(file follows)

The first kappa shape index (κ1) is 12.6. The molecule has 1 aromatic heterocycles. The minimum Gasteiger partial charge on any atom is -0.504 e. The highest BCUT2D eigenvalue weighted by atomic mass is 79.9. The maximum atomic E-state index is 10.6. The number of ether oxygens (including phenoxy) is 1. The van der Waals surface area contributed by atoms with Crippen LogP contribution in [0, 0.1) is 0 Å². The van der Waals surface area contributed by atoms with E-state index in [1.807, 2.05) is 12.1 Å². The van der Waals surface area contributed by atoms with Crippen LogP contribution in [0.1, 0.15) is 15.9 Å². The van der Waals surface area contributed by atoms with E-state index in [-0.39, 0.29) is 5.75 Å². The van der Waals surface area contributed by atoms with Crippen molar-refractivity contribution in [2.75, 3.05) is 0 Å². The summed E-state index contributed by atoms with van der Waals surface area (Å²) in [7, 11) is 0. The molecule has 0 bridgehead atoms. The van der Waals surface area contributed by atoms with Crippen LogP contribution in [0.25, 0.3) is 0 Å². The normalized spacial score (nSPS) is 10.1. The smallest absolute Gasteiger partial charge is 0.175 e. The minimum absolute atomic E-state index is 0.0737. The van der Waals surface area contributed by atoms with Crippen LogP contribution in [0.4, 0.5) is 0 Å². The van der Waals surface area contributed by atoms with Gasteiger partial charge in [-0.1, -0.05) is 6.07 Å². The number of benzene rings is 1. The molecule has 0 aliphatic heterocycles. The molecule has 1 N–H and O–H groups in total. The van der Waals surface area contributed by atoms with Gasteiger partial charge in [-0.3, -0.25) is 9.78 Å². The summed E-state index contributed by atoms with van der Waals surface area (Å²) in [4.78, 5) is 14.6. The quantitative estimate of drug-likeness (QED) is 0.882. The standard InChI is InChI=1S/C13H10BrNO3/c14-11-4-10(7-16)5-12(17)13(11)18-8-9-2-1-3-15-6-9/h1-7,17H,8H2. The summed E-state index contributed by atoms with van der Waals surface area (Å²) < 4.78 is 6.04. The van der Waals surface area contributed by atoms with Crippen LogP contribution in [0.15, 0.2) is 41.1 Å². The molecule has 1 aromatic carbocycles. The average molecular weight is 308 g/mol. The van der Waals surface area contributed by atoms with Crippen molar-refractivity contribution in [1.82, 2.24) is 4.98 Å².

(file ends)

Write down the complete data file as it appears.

The first kappa shape index (κ1) is 12.6. The molecule has 1 aromatic heterocycles. The minimum Gasteiger partial charge on any atom is -0.504 e. The highest BCUT2D eigenvalue weighted by atomic mass is 79.9. The maximum atomic E-state index is 10.6. The number of ether oxygens (including phenoxy) is 1. The van der Waals surface area contributed by atoms with Crippen LogP contribution in [0, 0.1) is 0 Å². The van der Waals surface area contributed by atoms with E-state index in [1.807, 2.05) is 12.1 Å². The van der Waals surface area contributed by atoms with Crippen LogP contribution in [0.1, 0.15) is 15.9 Å². The van der Waals surface area contributed by atoms with E-state index in [-0.39, 0.29) is 5.75 Å². The van der Waals surface area contributed by atoms with Crippen molar-refractivity contribution in [2.75, 3.05) is 0 Å². The summed E-state index contributed by atoms with van der Waals surface area (Å²) in [7, 11) is 0. The molecule has 0 bridgehead atoms. The van der Waals surface area contributed by atoms with Crippen LogP contribution in [0.25, 0.3) is 0 Å². The normalized spacial score (nSPS) is 10.1. The smallest absolute Gasteiger partial charge is 0.175 e. The minimum absolute atomic E-state index is 0.0737. The van der Waals surface area contributed by atoms with Crippen LogP contribution in [0.4, 0.5) is 0 Å². The van der Waals surface area contributed by atoms with Gasteiger partial charge in [-0.1, -0.05) is 6.07 Å². The number of benzene rings is 1. The molecule has 0 aliphatic heterocycles. The molecule has 1 N–H and O–H groups in total. The van der Waals surface area contributed by atoms with Gasteiger partial charge in [-0.3, -0.25) is 9.78 Å². The summed E-state index contributed by atoms with van der Waals surface area (Å²) in [4.78, 5) is 14.6. The quantitative estimate of drug-likeness (QED) is 0.882. The standard InChI is InChI=1S/C13H10BrNO3/c14-11-4-10(7-16)5-12(17)13(11)18-8-9-2-1-3-15-6-9/h1-7,17H,8H2. The summed E-state index contributed by atoms with van der Waals surface area (Å²) < 4.78 is 6.04. The van der Waals surface area contributed by atoms with Crippen LogP contribution in [0.15, 0.2) is 41.1 Å². The molecule has 1 aromatic carbocycles. The average molecular weight is 308 g/mol. The van der Waals surface area contributed by atoms with Crippen molar-refractivity contribution in [1.82, 2.24) is 4.98 Å².